How One Special Cat Inspired the Start of Stray Cat Alliance · The Wildest

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To the Rescue

Calling All LA Cat Lovers

If you can adopt, foster, or donate, Stray Cat Alliance needs your help to care for a “tsunami of kittens.”

by Charles Manning
July 21, 2023
Woman and her two cats from Stray Cat Alliance, LA.
Courtesy of @straycatalliance

It’s hard to believe, but Christi Metropole Stray Cat Alliance president and CEO, once considered herself a dog person. “It’s a little embarrassing,” she tells The Wildest with a laugh. Not that she doesn’t love dogs. She does. “I love all animals. My mother rescued dogs when she was working at a hospital in downtown LA in the ’70s, and I think I came into this world loving animals.” But, over the last two and a half decades, cats have become Metropole’s life. 

It all started on a rainy day in Brentwood, California in the late ’90s. “I was working as a teacher at the time, but I was feeling bored,” she says. “I needed something more in my life, and the goddess certainly provided!”

Metropole noticed a kitten in the woodpile outside her apartment building and went to investigate. The kitten, of course, ran. “I thought ‘That’s weird.’ I’d never met a kitten before that wouldn’t come to me,” she says. Spurred on by this initial rejection, Metropole kept an eye out for the kitten over the next few days and eventually found her hanging out in the crawl space under the apartment building’s foundation. 

She didn’t know how, but Metropole was determined to help the tiny creature. “I just started making calls and talking to people and trying to get help,” she says. “Someone told me to get a humane trap, so I found one and drove to the Valley to pick it up. The woman showed me how to use it, and in the middle of the night, I set it up under the apartment building.”

She caught the kitten late that night and brought her inside. “I put the cage in my bathroom, and she started growling and hissing and spitting and lunging at me,” Metropole says. “I remember sitting there at like three in the morning on this rainy night thinking, ‘I have a mountain lion in my bathroom and I don’t know what to do!’ I was so afraid of her.” 

Metropole eventually managed to get the feral cat out of the trap and into the shower, where she set her up with blankets, towels, food, and water. “I spent two weeks basically sitting in my bathroom, talking to her, getting her to eat out of my hand and play,” Metropole says. “One day, she ran up onto my chest while we were playing and for a moment, she just stood there, staring at me like, ‘Oh my god! What did I just do!’ At first, she ran away again, but as we continued to play, she let me pet her and started to purr and I thought, ‘We did it!’”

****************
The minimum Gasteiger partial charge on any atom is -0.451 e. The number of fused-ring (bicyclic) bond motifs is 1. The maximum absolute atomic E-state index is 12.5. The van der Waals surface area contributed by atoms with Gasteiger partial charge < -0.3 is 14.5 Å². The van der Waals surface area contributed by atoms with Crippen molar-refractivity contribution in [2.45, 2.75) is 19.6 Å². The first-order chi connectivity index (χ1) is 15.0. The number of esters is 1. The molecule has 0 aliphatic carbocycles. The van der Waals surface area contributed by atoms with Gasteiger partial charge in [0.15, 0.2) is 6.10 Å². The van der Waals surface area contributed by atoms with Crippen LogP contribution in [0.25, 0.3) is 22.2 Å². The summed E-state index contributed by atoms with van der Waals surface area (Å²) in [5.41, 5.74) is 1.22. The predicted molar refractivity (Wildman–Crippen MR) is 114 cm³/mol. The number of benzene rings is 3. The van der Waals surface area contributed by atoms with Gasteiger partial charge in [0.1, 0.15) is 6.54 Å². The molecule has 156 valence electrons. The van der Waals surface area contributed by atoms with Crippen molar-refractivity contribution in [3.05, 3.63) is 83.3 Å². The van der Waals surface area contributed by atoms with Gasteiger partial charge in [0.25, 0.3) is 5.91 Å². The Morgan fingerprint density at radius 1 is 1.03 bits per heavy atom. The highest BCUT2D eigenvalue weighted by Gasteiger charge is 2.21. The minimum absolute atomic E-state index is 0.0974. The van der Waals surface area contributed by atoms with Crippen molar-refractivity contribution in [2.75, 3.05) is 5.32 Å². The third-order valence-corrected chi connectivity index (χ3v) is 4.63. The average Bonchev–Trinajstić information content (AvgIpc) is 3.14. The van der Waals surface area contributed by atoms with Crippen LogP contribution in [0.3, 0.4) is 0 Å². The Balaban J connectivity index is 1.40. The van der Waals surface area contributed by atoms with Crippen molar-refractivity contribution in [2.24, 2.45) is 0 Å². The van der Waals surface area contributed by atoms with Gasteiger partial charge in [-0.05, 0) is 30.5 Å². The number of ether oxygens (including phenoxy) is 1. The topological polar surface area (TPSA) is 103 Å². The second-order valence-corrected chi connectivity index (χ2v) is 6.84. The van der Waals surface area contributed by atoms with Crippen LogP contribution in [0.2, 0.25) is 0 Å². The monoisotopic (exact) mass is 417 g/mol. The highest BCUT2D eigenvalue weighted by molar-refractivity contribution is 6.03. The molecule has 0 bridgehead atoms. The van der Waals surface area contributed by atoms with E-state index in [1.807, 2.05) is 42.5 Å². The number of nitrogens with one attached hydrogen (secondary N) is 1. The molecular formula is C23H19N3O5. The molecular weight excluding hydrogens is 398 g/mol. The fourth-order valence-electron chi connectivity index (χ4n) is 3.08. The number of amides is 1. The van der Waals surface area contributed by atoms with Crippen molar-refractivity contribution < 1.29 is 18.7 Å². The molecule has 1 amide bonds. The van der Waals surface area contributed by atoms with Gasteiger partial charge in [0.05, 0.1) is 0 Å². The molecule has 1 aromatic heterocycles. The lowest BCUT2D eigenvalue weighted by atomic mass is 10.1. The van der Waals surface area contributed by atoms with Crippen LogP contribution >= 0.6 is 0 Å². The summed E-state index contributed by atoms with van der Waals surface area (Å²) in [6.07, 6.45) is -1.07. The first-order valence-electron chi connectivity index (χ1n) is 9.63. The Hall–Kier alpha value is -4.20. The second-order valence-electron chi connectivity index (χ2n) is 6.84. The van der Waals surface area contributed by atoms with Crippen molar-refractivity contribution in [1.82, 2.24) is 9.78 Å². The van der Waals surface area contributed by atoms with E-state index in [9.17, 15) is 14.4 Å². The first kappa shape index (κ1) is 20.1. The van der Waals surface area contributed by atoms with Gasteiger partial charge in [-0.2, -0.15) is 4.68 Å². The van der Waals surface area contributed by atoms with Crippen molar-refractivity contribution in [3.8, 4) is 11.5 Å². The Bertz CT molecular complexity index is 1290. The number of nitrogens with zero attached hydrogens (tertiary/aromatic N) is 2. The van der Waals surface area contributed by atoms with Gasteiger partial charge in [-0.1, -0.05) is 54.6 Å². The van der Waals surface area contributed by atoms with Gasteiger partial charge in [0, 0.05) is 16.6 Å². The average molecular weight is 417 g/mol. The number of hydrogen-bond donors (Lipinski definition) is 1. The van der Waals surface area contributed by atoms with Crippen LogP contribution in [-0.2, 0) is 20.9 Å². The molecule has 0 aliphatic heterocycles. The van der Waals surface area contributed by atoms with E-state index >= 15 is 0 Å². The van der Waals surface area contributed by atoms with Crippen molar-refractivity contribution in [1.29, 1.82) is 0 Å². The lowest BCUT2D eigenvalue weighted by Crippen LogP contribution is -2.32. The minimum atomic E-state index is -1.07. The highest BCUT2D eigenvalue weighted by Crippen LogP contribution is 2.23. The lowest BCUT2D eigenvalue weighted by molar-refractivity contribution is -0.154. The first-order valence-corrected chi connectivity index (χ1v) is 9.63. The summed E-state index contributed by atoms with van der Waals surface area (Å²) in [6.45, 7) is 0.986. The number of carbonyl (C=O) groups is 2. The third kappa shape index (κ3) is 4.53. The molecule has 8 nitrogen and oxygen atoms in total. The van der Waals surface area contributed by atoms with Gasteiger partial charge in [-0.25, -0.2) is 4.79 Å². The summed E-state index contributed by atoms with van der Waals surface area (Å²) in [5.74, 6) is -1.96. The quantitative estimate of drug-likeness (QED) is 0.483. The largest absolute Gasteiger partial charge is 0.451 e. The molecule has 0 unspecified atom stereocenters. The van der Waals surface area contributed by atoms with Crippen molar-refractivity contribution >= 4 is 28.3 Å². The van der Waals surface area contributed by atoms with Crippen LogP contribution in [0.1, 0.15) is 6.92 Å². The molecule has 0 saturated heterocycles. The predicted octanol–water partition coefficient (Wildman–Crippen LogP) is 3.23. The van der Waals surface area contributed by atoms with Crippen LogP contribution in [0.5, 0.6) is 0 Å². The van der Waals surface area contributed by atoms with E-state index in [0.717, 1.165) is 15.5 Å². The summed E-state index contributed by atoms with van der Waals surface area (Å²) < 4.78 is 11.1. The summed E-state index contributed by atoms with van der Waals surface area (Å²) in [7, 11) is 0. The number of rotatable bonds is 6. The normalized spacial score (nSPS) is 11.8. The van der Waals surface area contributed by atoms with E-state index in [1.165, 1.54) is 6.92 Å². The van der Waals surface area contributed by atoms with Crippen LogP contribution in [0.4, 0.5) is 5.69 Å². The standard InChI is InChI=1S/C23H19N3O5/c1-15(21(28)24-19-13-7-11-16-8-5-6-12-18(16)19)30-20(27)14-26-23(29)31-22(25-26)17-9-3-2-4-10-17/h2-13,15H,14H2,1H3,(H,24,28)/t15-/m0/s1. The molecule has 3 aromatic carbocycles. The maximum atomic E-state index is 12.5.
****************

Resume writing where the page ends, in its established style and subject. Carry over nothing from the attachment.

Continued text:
Metropole named her new kitten Chloe and cared for her for the next 18 years. “They say you can’t tame cats that old, but she actually became incredibly social. Before her, I used to say I was a dog person, but then I got Chloe.” The Wildest talks to Metropole about her trajectory from cat mom to cat rescue worker and the story behind Stray Cat Alliance.

So, how did you go from rescuing one cat to founding an entire rescue organization? 

I had a roommate at the time, and she told me her secretary had a bunch of kittens in her backyard and asked if I could you help her. I said sure. I had no idea what I was getting into. 

I went to her house in the San Fernando Valley, and there were like 30 cats in the backyard. There were kittens everywhere, including some dead kittens. I grabbed like 10 of them and brought them to a pet store that said they would take them to be adopted. But all the kittens had ringworm, so they sent us away. 

What did you do?

I brought them back to my bathroom! I didn’t know what I was doing, but I got them better. I got through it, and I adopted them out. And then I went back and got all the cats in that yard neutered, because I was like, “We are not doing this again!”

Ah! Your first TNR (trap, neuter, return).

Yes! And it was so effective. I realized that maybe I could help other people do TNR, and it just kind of grew from there. 

Do you enjoy TNR work?

It really is my first love, but you do end up with cats that you can’t return. So I had to grow the adoption side of things as well. I spent weekends at the pet store doing adoption events and started pulling cats from the shelter, too. 

Why were you taking cats from shelters?